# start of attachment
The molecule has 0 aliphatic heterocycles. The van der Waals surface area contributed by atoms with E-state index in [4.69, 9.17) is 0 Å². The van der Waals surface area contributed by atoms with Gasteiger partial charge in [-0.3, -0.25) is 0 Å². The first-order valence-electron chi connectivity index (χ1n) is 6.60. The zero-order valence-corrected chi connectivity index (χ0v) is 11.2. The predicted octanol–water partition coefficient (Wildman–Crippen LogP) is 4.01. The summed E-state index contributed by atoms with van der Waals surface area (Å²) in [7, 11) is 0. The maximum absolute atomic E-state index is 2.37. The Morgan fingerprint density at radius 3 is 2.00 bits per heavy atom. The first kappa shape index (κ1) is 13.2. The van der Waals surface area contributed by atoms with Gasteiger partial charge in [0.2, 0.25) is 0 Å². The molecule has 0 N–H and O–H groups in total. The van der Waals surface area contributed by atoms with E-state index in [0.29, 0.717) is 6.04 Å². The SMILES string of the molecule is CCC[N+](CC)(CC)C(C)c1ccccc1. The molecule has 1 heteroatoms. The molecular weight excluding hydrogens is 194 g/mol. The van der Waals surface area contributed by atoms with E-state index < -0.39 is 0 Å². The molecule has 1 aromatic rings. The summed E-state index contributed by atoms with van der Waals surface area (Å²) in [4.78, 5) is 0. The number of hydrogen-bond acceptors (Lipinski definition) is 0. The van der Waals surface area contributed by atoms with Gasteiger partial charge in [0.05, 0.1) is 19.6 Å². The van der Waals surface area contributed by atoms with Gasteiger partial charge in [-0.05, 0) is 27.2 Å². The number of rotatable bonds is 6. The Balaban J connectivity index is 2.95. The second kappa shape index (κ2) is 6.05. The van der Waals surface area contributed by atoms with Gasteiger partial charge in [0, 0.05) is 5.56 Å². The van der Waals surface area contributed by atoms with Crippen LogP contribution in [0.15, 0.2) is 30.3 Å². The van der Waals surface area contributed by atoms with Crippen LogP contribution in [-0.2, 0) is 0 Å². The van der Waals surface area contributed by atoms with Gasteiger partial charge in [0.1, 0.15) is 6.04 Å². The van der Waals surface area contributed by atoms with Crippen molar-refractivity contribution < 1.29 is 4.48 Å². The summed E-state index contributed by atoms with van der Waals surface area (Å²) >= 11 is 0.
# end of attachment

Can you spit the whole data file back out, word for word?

The molecule has 0 aliphatic heterocycles. The van der Waals surface area contributed by atoms with E-state index in [4.69, 9.17) is 0 Å². The van der Waals surface area contributed by atoms with Gasteiger partial charge in [-0.3, -0.25) is 0 Å². The first-order valence-electron chi connectivity index (χ1n) is 6.60. The zero-order valence-corrected chi connectivity index (χ0v) is 11.2. The predicted octanol–water partition coefficient (Wildman–Crippen LogP) is 4.01. The summed E-state index contributed by atoms with van der Waals surface area (Å²) in [7, 11) is 0. The maximum absolute atomic E-state index is 2.37. The Morgan fingerprint density at radius 3 is 2.00 bits per heavy atom. The first kappa shape index (κ1) is 13.2. The van der Waals surface area contributed by atoms with Gasteiger partial charge in [0.2, 0.25) is 0 Å². The molecule has 0 N–H and O–H groups in total. The van der Waals surface area contributed by atoms with E-state index in [0.29, 0.717) is 6.04 Å². The SMILES string of the molecule is CCC[N+](CC)(CC)C(C)c1ccccc1. The molecule has 1 heteroatoms. The molecular weight excluding hydrogens is 194 g/mol. The van der Waals surface area contributed by atoms with E-state index < -0.39 is 0 Å². The molecule has 1 aromatic rings. The summed E-state index contributed by atoms with van der Waals surface area (Å²) in [4.78, 5) is 0. The number of hydrogen-bond acceptors (Lipinski definition) is 0. The van der Waals surface area contributed by atoms with Gasteiger partial charge in [0.05, 0.1) is 19.6 Å². The van der Waals surface area contributed by atoms with Gasteiger partial charge in [-0.05, 0) is 27.2 Å². The number of rotatable bonds is 6. The Balaban J connectivity index is 2.95. The second kappa shape index (κ2) is 6.05. The van der Waals surface area contributed by atoms with Gasteiger partial charge in [0, 0.05) is 5.56 Å². The van der Waals surface area contributed by atoms with Crippen LogP contribution in [0.15, 0.2) is 30.3 Å². The van der Waals surface area contributed by atoms with Crippen LogP contribution in [-0.2, 0) is 0 Å². The van der Waals surface area contributed by atoms with Gasteiger partial charge in [0.1, 0.15) is 6.04 Å². The van der Waals surface area contributed by atoms with Crippen molar-refractivity contribution < 1.29 is 4.48 Å². The summed E-state index contributed by atoms with van der Waals surface area (Å²) >= 11 is 0.